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Dordogne River Cruises


The Dordogne – a region recognized for its culinary delights, including foie gras, truffles, and wines; medieval castles and prehistoric sites such as the Lascaux caves; and stunning landscapes, and natural beauty.  A Dordogne River cruise is a traveller’s paradise.


Bearing the same name, the Dordogne River winds it’s way through the Limousin and Dordogne regions before flowing into the Gironde.  300 miles long and generally flowing West in southwestern France, the beauty of the river and the preservation of it is such that The Dordogne and its watershed were designated Biosphere Reserve by UNESCO in July of 2012.


Those lucky enough to sail the waters of The Dordogne, do so in the comfort of AmaWaterways – where guests enjoy an extensive and varied line-up of included tours, such as, both standard and bike tours, hikes and special interest tours.  No matter your preference, your days will be full of discovery and wonder onboard a Dordogne River Cruise with AmaWaterways.


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Dordogne River Cruise Highlights



The wine capital of the World, Bordeaux is famous for producing some of the World's finest wines.  Each with its own distinct terroir and grape varieties, the region is divided into several sub-regions. Bordeaux wines range from rich reds, such as Cabernet Sauvignon and Merlot blends, to elegant whites, like Sauvignon Blanc and Semillon blends.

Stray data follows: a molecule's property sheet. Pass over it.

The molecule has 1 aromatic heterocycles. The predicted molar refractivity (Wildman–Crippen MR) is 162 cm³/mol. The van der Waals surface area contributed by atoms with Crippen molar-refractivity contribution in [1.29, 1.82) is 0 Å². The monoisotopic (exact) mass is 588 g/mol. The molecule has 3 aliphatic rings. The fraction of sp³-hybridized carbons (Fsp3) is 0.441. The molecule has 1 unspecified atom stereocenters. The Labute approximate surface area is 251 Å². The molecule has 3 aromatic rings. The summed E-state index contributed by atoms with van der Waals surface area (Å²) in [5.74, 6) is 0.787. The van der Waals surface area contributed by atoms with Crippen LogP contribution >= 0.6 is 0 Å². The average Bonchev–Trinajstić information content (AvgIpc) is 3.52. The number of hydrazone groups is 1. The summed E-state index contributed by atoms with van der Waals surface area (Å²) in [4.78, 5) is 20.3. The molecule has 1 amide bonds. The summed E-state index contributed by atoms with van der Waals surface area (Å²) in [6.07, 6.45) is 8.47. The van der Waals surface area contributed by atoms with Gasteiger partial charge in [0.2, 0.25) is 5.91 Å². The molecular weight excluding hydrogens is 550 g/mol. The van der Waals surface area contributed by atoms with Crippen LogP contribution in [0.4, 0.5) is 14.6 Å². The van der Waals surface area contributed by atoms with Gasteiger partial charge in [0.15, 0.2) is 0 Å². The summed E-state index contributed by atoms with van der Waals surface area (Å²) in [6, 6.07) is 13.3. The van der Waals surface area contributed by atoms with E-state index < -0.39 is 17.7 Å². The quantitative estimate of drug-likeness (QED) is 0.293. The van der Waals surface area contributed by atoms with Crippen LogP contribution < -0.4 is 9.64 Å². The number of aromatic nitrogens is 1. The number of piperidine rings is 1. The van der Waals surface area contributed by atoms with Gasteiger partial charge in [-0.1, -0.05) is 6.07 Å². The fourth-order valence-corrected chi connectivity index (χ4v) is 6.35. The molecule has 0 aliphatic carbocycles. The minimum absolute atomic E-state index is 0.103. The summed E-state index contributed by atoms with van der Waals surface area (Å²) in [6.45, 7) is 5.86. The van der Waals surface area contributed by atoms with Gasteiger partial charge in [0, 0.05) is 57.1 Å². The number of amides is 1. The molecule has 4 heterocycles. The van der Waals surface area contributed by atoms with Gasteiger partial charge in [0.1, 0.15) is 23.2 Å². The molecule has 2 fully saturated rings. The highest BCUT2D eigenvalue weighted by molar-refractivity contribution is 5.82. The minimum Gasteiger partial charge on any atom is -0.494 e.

Visitors to Bordeaux can partake in a visit to Cité du Vin wine museum; enjoy a wine tour of the surrounding vineyards, tasting some of Bordeaux's most celebrated wines along the way; gently cycle along the city’s amazing network of bicycle paths; or alternatively, learn of Bordeaux’s rich culture and architecture as part of a city tour - all included excursion options when sailing with AmaWaterways.


TIP:  Wine aficionados should opt to sail during the summer months in anticipation for the Bordeaux Wine Festival which usually takes place during the month of June.



Libourne is a picturesque town known for its charming medieval architecture, as well as serving  as a gateway to Bordeaux’s most elite wine regions - Saint-Émilion and Pomerol.  Whilst an image of pedalling through the vineyard-rich countryside of Saint Émilion or wine tasting at Château de Ferrand or Château de Pressac will always be a great draw for tourists, visitors to this commune may also choose to explore the catacombs and caves of Eglise Monolithe de Saint-Emilion – a monolithic church carved out of one piece of limestone rock.  Either choice, Libourne offers a perfect blend of history, culture, and gastronomy, making it a charming destination for travellers.

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